Hugo and Nebula Award winning author Greg Bear has been writing professionally for forty years. His works range from memorable short fiction, like “Blood Music” and “Hardfought”, to novels like Eon, The Forge of God and Darwin’s Radio. His latest novel is a a near-future thriller called Quantico, available from Vanguard Press. (See SF Signal review.) SF Signal had the opportunity to talk to Greg via email about the Quantico, Eon and making books available online for free.
SF Signal: Hi, Greg. What prompted you to write Quantico? How did you get the idea, and did that idea change as you were writing it?
Greg Bear: A visit to the FBI Academy to attend a conference on the future of crime and criminal investigation gave me a chance to speak with agents and law enforcement officers from around the country. It was a fascinating and sobering experience–these people have some of the most difficult jobs on the planet, are under constant scrutiny, and without them, we’d be in very serious trouble indeed. The stresses these responsibilities produce, in a time of political change and terrible threat, seemed to me perfect for a new kind of thriller–a near-future, hardcore look at where we might end up if we keep making strategic screw-ups, and continue to misuse and abuse our front-line defenders, be they military personnel or law enforcers.
SFS: Was there any backlash from the book?
GB: None so far. Lots of interested comment.
GB: There’s always that danger. I made sure the techniques and situations I discuss in Quantico are convincing, without providing usable guidelines. That said, I’m pretty convinced there are people out there–not necessarily Islamic terrorists–who are smarter and more clever than me, and have already worked through their own scenarios. We need to be prepared, to thoroughly understand the possibilities.
SFS: Did you do any research on the FBI or other government agencies depicted in Quantico?
GB: Of course! Many books and texts, journalism, official and unofficial web sites, and of course, that visit to the Academy itself. Over the last eight or nine years, I’ve also become pretty well acquainted with government agencies and research labs–including Fort Detrick–and have attended several Washington DC security conferences since 9-11. I’ll be attending another such conference with Homeland Security this May.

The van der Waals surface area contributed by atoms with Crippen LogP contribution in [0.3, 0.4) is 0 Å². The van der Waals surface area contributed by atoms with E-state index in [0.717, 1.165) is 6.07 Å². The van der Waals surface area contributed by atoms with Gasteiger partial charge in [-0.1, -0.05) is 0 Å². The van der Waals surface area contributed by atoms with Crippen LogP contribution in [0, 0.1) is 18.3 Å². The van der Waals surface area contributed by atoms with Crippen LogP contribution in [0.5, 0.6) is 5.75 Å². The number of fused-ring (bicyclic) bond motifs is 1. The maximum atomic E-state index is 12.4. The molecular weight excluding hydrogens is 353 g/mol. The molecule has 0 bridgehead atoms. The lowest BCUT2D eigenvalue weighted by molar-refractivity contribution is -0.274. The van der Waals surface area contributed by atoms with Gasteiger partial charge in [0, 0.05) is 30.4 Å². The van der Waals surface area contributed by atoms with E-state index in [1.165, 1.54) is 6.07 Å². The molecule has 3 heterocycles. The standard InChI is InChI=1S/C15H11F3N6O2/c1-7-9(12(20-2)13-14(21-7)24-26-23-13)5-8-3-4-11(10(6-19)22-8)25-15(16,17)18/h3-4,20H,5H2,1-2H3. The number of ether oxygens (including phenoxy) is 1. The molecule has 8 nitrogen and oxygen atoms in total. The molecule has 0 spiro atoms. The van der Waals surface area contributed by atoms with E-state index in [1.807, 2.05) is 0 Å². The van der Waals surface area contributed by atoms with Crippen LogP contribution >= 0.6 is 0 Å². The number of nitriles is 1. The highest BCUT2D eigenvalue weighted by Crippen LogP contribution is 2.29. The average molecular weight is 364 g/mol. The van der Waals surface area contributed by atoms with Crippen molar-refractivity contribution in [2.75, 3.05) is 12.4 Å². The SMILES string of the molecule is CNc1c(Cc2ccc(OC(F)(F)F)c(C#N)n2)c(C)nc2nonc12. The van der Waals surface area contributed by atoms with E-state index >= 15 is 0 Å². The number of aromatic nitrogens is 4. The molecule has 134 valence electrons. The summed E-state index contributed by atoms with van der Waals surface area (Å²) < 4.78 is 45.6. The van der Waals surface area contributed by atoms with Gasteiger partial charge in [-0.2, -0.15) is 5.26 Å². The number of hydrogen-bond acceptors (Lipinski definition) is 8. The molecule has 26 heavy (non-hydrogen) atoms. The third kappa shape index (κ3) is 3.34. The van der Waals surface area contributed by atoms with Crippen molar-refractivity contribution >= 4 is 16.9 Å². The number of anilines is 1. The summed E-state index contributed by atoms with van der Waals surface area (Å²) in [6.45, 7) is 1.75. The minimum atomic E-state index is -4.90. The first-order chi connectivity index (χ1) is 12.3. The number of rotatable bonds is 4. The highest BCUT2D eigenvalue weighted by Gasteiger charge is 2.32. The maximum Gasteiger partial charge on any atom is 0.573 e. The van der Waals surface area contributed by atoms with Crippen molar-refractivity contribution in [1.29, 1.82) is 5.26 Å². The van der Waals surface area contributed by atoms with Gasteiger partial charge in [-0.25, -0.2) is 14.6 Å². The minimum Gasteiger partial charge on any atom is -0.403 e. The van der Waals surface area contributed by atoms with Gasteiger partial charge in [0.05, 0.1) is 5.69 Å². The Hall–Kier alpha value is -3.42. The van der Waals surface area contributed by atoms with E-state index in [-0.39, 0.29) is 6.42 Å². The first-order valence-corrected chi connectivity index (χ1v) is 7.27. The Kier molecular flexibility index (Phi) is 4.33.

SFS: Did you get any feedback from former or current agents after the book was published?
GB: Not on this book. The political situation at the Academy and within the FBI has changed since my visit in 2000. I did not feel this kind of text could be officially examined or recognized by the FBI in their current political situation and with their current responsibilities.
SFS: A current hot topic is authors making books and stories available online for free. What’s your take? Is this something that would interest you?
GB: I offer a lot of content online for free at www.gregbear.com, and there’s more content being posted at www.Quanticothebook.com even as I write. As for posting actual stories and novels–there’s no reason to do that, as long as they keep selling through traditional and newer channels. Darwin’s Radio and Darwin’s Children have been e-book bestsellers for years now.
SFS: Eon was the book that made many folks Greg Bear fans. What was the genesis for the idea of The Way and of Eon?
GB: The Way and the Stone came into my head back in the late 1960s, after reading a speculative article in Analog by Larry Niven on strange planetary configurations. His ideas merged in my head with a Syd Mead poster called “Disaster at Synchron,” but I went way beyond what they were thinking of. I then added a touch of Rendezvous with Rama–used some of the background from my own “Wind from a Burning Woman,” published in the late seventies, and went wild!
GB: That was extraordinary work, and an extraordinary experience. It would be fun so have such talented people attempt a film.
SFS: Would you trust Hollywood to not muck up the story?
GB: Most of the talent that worked on the CGSociety Eon Challenge has no connection with Hollywood! But I’ve been blessed with excellent screenwriters on two current projects, and there’s a wealth of talent in LA today. It could turn out quite well, with the right people–and the right budget, of course.
SFS: If you were to adapt Eon as a film today, what nation would you use to replace the Soviet Union?
GB: The Russian Republic. Vladimir Putin seems to be re-creating a dictatorial superpower piece by piece, along the old Soviet lines, but with a more robust economy. Could be formidable.
SFS: What’s the next project we can expect from you?
GB: I’m putting the last few chapters together for a novel called City at the End of Time. It’s a significant departure from anything I’ve written before–but with a time-scale and a future history that dwarfs all my previous novels and stories.
SFS: Is there anything else you’d like to add?